Concordia Tuition Fee Hikes Set for Next Year
Some International Students Hit As Well
A 2.7 per cent increase in tuition fees for Quebec students was announced at today’s Board of Governors meeting. Canadian students from outside Quebec and students from France will now be paying an extra 2.29 per cent as well.
Tuition fee increases for Canadian and French students are set by the Quebec government, and the increases were decided with the release of their budget in late March.
Last year, tuition fees increased by 1.5 per cent for Quebec and international students, and 3.43 per cent for Canadian students from outside of Quebec. Every year, tuition fee increases are set according to the cost of living.
In addition to that, students in the deregulated programs in the John Molson School of Business and in Engineering and Computer Science will also see their fees increased by 2.7 per cent, as was voted on in open session.
That means if you’re an international student at JMSB and you’re taking five classes worth three credits each, your tuition will go up almost $300 per semester as of next year.
JMSB and ENCS are the only programs that are currently deregulated at Concordia. The university decides the price for deregulated programs, which only applies to international students.
“We could also deregulate the programs in sciences, and we haven’t done that yet,” said president of the university Alan Shepard in an interview after the Board of Governors meeting.
“There’s not an immediate plan, down the road we may look at it,” he continued, while mentioning that the school gained permission from the Quebec government to deregulate programs within Commerce and Engineering as well but had chosen not to go ahead with it.
Increases were also made to the cost of the administrative and technology infrastructure fee that is charged to all Concordia students, and amounts to an increase of 27 cents and 13 cents respectively.
Prior to the Board of Governors meeting, documents were also released announcing that small fee increases will be made for the cost of rent for students who live on campus. The cost for meal plans will also increase for residential students by $200. A full breakdown of the increases can be found here.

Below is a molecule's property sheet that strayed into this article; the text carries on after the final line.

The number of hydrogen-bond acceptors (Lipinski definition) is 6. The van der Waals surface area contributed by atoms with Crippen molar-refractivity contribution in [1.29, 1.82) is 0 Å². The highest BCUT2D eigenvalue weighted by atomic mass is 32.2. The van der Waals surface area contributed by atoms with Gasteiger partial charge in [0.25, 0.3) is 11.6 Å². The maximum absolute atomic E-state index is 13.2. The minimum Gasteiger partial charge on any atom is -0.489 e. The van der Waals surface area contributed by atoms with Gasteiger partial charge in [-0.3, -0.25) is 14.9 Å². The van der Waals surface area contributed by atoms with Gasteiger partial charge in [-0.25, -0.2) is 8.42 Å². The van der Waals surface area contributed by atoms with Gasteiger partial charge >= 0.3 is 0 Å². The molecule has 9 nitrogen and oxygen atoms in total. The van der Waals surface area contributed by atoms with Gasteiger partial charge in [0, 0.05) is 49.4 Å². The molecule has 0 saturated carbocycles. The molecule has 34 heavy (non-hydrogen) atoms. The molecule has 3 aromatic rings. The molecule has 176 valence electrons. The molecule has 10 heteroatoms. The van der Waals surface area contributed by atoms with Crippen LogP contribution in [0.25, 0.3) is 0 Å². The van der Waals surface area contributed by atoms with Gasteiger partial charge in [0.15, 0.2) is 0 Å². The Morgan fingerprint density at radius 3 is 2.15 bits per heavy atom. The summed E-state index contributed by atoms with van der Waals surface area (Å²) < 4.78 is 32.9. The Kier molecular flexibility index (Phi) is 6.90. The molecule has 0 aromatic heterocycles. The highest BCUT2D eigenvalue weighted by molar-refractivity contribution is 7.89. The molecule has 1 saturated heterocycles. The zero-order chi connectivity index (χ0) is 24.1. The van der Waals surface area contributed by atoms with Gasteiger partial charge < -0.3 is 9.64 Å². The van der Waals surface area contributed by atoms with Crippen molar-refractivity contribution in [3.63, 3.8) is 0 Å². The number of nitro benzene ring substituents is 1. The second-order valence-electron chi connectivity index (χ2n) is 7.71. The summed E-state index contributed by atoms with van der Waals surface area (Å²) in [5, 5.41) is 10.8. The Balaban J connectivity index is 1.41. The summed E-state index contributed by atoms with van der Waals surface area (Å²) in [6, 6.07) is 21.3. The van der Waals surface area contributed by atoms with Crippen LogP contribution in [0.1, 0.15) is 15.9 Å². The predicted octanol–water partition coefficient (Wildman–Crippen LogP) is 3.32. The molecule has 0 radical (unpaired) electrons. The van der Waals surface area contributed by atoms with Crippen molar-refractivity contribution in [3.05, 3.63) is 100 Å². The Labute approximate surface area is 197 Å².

Lucinda Marshall-Kiparissis, the former general coordinator of the Concordia Student Union, was the only member of the board who voted in opposition to increases in tuition fees and administrative and technology infrastructure fees. Marshall-Kiparissis was the only undergraduate student who had voting rights during the Board of Governors meeting.
“There wasn’t really enough justification for these increases,” said Marshall-Kiparissis after the meeting. “International students in these deregulated programs are already paying more than their international colleagues in other programs.”
“I encourage universities to find more creative ways of making up the deficit beyond downloading the costs onto students, there needs to be continued pressure from every actor in the higher education sector to encourage the government to reinvest in universities,” said Marshall-Kiparissis.
Terry Wilkings—former CSU general coordinator and the other undergraduate student representative—was also opposed to the increases, but was unable to vote since only one undergraduate representative is granted voting rights per meeting.
In March, the university sent a proposal to the Quebec government to increase their borrowing power from 700 million to 1 billion so that they could better deal with their deficit, but they have yet to receive an answer from the government. Shepard said their debt currently stands at just above 200 million.
He said the plan is to use that money so more can be invested in the school’s infrastructure. What’s needed now he says is a new Fine Arts building to replace the old one on Rene-Levesque, added engineering facilities, and perhaps even a downtown athletics facility.
The rest of the discussion on the school’s operating budget occurred in closed session. The full operating budget is expected to be released on Monday.
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